Lying is common in American politics. Both political parties do it, and they do it often. Political lies are especially common on the Internet, where emails and blog entries are frequently inaccurate or outright fabrications. As a committed skeptic I usually take politicians’ claims with a healthy grain of salt (hmm … not a “grain” exactly … maybe “a large truckload”!), and routinely ignore political emails telling me about the latest outrage allegedly committed by some politician or other.
Fortunately there are now tools available to set the record straight — particularly FactCheck.Org, a project of the Annenberg Public Policy Center at the University of Pennsylvania. They claim to be non-partisan and, so far as I can tell, they are — just in the past week they’ve ruled as non-factual claims made by both the major candidates.
They have a special page devoted to political emails which — in almost all cases — are wrong or deceitful:
I’ve noticed that chain e-mails, particularly those about politics, have a lot of things in common: urgent and frightening messages; spelling errors; a tendency to blame mainstream media for not telling the real story; and false, misleading, utterly bogus, and completely off-base claims.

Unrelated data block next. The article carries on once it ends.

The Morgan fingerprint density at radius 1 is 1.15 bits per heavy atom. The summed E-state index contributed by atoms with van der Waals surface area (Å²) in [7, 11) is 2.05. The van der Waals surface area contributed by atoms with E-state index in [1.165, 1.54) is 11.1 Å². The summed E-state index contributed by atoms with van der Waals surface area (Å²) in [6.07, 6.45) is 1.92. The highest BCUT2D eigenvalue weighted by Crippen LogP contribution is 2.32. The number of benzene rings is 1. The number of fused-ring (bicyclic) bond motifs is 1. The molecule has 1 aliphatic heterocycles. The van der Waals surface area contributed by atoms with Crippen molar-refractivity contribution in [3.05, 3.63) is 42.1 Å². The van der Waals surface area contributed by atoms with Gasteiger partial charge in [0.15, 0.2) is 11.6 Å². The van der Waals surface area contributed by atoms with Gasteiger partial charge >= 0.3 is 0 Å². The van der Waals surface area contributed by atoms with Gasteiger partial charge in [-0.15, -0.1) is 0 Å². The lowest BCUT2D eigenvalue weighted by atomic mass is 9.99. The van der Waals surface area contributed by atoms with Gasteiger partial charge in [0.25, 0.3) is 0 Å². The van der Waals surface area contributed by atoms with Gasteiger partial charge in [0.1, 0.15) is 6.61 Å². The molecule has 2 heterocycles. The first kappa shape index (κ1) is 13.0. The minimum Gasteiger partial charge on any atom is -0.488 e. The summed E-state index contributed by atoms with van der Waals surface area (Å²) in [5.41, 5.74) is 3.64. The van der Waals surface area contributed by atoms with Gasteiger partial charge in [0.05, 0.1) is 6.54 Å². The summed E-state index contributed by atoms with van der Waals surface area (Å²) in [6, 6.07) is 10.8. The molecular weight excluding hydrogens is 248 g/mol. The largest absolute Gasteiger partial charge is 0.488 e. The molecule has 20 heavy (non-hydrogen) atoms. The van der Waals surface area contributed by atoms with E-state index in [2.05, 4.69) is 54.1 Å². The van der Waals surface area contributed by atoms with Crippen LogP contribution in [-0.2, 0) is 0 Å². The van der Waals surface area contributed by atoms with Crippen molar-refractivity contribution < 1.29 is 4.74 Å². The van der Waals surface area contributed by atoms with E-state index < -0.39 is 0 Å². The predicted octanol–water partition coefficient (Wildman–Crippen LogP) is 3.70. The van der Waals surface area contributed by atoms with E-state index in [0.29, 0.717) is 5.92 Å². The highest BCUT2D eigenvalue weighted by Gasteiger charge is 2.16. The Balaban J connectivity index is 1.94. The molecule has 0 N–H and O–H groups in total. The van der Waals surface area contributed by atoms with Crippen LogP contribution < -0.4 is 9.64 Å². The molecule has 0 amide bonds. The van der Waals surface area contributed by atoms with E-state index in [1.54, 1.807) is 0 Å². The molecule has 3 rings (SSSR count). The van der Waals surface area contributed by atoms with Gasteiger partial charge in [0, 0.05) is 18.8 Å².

If there was ever a case where readers should apply a guilty-until-proven-innocent standard, this is it. We at FactCheck.org ask the public to be skeptical about politicians’ claims. With these e-mails, outright cynicism is justified. Assume all such messages are wrong, and you’ll be right most of the time.
So do yourself, and the rest of the planet, a favor and stop forwarding these outrages to everyone you know! Check them out first and discover for yourself that they’re nothing but bullshit.
Unfortunately this is advice that few Americans are willing to take, which FactCheck concedes:
It seems that no matter the facts, the desire to believe some of this stuff is just too strong.
Americans choose to believe the lies, because they want to believe the lies, and they don’t want to find out they’re not true. This is a pretty immature reason for propagating falsehood, but there you are.
If for some reason FactCheck doesn’t fill the bill for you, try PolitiFact (a service of the St Petersburg Times). Snopes is also a good place to get tall tales (not only of the political sort) checked out, too.
Update: If you must know my political and ideological affiliation, please understand that I have none. I am neither Republican nor Democrat, neither Rightist nor Leftist. Rather, I’m a dyed-in-the-wool tried-&-true Cynicalist who shuns all ideologies of every sort. Many of you will not believe that, but too bad — it’s still the truth.Tags: candidates, FactCheck.Org, ideology, lies, politics, propaganda
Comments Off on Political Skepticism